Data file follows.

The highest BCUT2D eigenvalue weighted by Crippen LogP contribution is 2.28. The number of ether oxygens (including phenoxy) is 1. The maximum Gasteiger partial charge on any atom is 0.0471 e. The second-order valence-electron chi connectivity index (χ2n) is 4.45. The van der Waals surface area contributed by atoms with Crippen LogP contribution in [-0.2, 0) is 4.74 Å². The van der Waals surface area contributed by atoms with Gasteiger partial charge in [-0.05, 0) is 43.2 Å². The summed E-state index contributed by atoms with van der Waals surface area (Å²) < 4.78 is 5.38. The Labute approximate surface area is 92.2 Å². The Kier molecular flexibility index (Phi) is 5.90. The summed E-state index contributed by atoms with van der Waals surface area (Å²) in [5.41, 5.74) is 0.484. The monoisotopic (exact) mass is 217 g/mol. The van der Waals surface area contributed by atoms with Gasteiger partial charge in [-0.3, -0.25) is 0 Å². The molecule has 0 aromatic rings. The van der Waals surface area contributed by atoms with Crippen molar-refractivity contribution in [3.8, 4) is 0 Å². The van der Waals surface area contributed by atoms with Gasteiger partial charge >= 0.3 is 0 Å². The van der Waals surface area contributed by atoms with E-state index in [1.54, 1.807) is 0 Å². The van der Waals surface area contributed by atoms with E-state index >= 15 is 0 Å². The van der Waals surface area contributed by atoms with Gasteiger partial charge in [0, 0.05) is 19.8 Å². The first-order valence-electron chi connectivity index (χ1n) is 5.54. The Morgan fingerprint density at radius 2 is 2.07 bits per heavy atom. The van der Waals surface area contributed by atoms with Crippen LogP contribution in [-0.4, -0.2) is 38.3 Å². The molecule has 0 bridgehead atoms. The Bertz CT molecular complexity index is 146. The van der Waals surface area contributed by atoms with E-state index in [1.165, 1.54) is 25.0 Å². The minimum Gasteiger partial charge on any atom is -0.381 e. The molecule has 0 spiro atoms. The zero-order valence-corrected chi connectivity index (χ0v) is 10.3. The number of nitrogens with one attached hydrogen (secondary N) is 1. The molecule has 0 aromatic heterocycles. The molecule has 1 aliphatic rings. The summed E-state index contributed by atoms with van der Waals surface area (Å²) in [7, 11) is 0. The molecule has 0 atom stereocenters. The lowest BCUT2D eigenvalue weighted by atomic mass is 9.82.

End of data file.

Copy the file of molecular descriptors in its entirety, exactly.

The highest BCUT2D eigenvalue weighted by Crippen LogP contribution is 2.28. The number of ether oxygens (including phenoxy) is 1. The maximum Gasteiger partial charge on any atom is 0.0471 e. The second-order valence-electron chi connectivity index (χ2n) is 4.45. The van der Waals surface area contributed by atoms with Crippen LogP contribution in [-0.2, 0) is 4.74 Å². The van der Waals surface area contributed by atoms with Gasteiger partial charge in [-0.05, 0) is 43.2 Å². The summed E-state index contributed by atoms with van der Waals surface area (Å²) < 4.78 is 5.38. The Labute approximate surface area is 92.2 Å². The Kier molecular flexibility index (Phi) is 5.90. The summed E-state index contributed by atoms with van der Waals surface area (Å²) in [5.41, 5.74) is 0.484. The monoisotopic (exact) mass is 217 g/mol. The van der Waals surface area contributed by atoms with Gasteiger partial charge in [-0.3, -0.25) is 0 Å². The molecule has 0 aromatic rings. The van der Waals surface area contributed by atoms with Crippen molar-refractivity contribution in [3.8, 4) is 0 Å². The van der Waals surface area contributed by atoms with Gasteiger partial charge >= 0.3 is 0 Å². The van der Waals surface area contributed by atoms with E-state index in [1.54, 1.807) is 0 Å². The van der Waals surface area contributed by atoms with E-state index >= 15 is 0 Å². The van der Waals surface area contributed by atoms with Gasteiger partial charge in [0, 0.05) is 19.8 Å². The first-order valence-electron chi connectivity index (χ1n) is 5.54. The Morgan fingerprint density at radius 2 is 2.07 bits per heavy atom. The van der Waals surface area contributed by atoms with Crippen LogP contribution in [-0.4, -0.2) is 38.3 Å². The molecule has 0 bridgehead atoms. The Bertz CT molecular complexity index is 146. The van der Waals surface area contributed by atoms with E-state index in [1.165, 1.54) is 25.0 Å². The minimum Gasteiger partial charge on any atom is -0.381 e. The molecule has 0 spiro atoms. The zero-order valence-corrected chi connectivity index (χ0v) is 10.3. The number of nitrogens with one attached hydrogen (secondary N) is 1. The molecule has 0 aromatic heterocycles. The molecule has 1 aliphatic rings. The summed E-state index contributed by atoms with van der Waals surface area (Å²) in [7, 11) is 0. The molecule has 0 atom stereocenters. The lowest BCUT2D eigenvalue weighted by atomic mass is 9.82.